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I saw terminusdb a short while back; but I didn’t quite understand exactly what their model is. I also found their feature comparison matrix a bit disingenuous… For example to claim that SQL or SPARQL aren’t “Rich advanced query languages” is a cop out. In what way is datomic/terminusdb’s query language richer and more advanced than those?! Likewise stardog absolutely has ACID transactions: Similarly you might say “like git for data” can also be claimed for stardog too: (though it’s stretching it a bit as the model doesn’t really include proper branching/merging) but it does definitely do MVVC: I mean sure there are potentially caveats to each of these. Also don’t mean to criticise terminus, I know almost nothing about it - and am genuinely curious what the differences are, I just found their feature comparison matrix was too flawed to be useful. Is it actually RDF, or just RDF-like?!


Looks like it’s not RDF, and strong schema upfront gives it very different properties


Oh ok but that’s implemented as URIs with xsd’s just with OWL with closed world semantics


@rickmoynihan So it is then RDF then?


Sort of. I think it’s more accurate to say it supports a subset of RDF graphs. i.e. I don’t think you could take any arbitrary RDF from the wild and load it. I think to load data from the wild you’d need to load the ontologies describing all the terms in the data you’re loading first, and they would need to meet the constraints of the ontology under closed world OWL semantics.

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I think it’s true to say that any terminus db is valid RDF


only read their whitepaper though, not sure what the docs say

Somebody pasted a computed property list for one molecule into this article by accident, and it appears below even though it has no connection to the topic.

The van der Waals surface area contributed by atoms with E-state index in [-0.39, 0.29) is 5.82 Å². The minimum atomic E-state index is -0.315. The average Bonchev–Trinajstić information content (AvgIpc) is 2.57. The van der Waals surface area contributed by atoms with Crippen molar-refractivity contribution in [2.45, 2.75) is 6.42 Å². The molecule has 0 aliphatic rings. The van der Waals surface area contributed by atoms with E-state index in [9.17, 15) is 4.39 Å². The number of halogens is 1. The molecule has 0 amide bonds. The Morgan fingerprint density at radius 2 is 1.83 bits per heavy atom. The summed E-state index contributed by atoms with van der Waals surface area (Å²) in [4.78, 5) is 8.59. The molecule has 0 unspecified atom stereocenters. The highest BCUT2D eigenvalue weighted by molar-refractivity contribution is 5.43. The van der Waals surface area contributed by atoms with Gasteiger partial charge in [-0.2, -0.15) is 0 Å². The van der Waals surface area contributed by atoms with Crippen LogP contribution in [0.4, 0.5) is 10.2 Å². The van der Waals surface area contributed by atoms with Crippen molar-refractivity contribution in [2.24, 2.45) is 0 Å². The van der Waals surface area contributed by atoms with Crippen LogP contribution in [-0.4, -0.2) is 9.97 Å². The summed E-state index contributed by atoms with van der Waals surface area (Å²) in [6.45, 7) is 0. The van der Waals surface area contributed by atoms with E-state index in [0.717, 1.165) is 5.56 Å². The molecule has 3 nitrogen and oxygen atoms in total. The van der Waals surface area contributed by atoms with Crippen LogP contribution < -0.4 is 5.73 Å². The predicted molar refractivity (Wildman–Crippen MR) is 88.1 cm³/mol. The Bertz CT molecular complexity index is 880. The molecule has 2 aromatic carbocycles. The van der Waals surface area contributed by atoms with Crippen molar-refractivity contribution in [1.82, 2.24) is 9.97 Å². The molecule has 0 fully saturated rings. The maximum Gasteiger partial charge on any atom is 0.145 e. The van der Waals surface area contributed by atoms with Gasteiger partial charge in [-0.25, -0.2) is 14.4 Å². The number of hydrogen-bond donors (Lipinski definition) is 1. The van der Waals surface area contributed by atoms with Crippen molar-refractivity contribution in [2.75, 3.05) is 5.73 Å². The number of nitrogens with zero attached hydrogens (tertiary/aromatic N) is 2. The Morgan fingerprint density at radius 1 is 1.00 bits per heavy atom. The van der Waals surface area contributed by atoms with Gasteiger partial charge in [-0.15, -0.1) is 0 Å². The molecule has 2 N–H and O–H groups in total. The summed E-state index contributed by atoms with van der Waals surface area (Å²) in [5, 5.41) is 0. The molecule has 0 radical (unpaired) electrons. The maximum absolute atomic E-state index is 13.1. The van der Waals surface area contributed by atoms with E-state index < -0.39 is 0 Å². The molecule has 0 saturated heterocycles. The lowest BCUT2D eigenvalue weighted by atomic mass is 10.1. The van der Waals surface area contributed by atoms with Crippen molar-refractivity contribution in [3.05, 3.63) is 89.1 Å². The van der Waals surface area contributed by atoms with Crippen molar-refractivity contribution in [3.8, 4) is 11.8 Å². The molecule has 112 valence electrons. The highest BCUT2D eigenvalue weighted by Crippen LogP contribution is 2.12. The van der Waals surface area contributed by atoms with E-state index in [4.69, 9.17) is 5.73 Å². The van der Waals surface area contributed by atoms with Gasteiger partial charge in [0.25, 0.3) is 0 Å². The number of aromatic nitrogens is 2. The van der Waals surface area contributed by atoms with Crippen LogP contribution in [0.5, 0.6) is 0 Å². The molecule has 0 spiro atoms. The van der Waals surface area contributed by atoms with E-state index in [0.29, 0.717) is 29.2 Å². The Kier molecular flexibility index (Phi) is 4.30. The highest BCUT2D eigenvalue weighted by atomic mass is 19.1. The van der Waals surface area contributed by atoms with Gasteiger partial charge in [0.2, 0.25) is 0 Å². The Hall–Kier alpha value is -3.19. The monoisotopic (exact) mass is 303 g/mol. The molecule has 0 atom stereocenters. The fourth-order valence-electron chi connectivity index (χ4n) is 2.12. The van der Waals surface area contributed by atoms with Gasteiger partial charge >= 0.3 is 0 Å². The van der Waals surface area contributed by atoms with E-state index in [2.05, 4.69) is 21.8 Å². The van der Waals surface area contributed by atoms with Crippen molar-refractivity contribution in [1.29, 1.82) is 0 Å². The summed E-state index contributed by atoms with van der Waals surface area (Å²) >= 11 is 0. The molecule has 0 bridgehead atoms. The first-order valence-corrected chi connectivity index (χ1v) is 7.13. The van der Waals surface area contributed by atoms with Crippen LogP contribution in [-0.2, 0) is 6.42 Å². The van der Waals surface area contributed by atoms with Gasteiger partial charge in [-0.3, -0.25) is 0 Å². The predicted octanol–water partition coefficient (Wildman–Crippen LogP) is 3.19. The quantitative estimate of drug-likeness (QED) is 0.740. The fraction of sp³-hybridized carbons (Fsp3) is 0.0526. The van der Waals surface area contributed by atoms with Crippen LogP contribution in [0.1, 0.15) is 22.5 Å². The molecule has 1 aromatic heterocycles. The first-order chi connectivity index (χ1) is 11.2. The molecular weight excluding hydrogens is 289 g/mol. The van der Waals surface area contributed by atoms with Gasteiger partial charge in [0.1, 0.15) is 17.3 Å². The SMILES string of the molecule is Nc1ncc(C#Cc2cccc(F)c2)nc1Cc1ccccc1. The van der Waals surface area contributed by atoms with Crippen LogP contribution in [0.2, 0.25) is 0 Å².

Also they say: > The names for nodes and labels are drawn from a set of IRIs … we have chosen the XSD datatypes as our universe of concrete values. Which seems to leave out blank nodes… so sounds like RDF without blank nodes; which is a good thing to remove.


Excuse my ignorance, but why is that a good thing to remove?


Well whether it’s good or not depends on your perspective. If you need perfect RDF interoperability it’s probably not a good thing to remove. However blank nodes are essentially just a small developer convenience that adds a boat load of complexity to RDF processing. The big problem is bnode identity; each time you load a bnode it generates a different identifier for it (usually scoped to the document it was loaded with). Hence bnodes destroy the ability to easily tell if two graphs are identical etc… in practice they can also cause problems with data loading, as you can easily get duplicated statements if you load the same file twice (and it contains bnodes) etc… so you lose idempotency and probably other set-theoretic properties too. It’s one of the few things that I think RDF would have been better without. It’s hard to see how you can do proper graph branching and merging etc if you allow them… at least without resorting to extra bodges or rules around handling them.

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I see. Thank you for explaining.


I suspect that’s because blank nodes will mess up their “git like semantics”.


though not seen anything that says that explicitly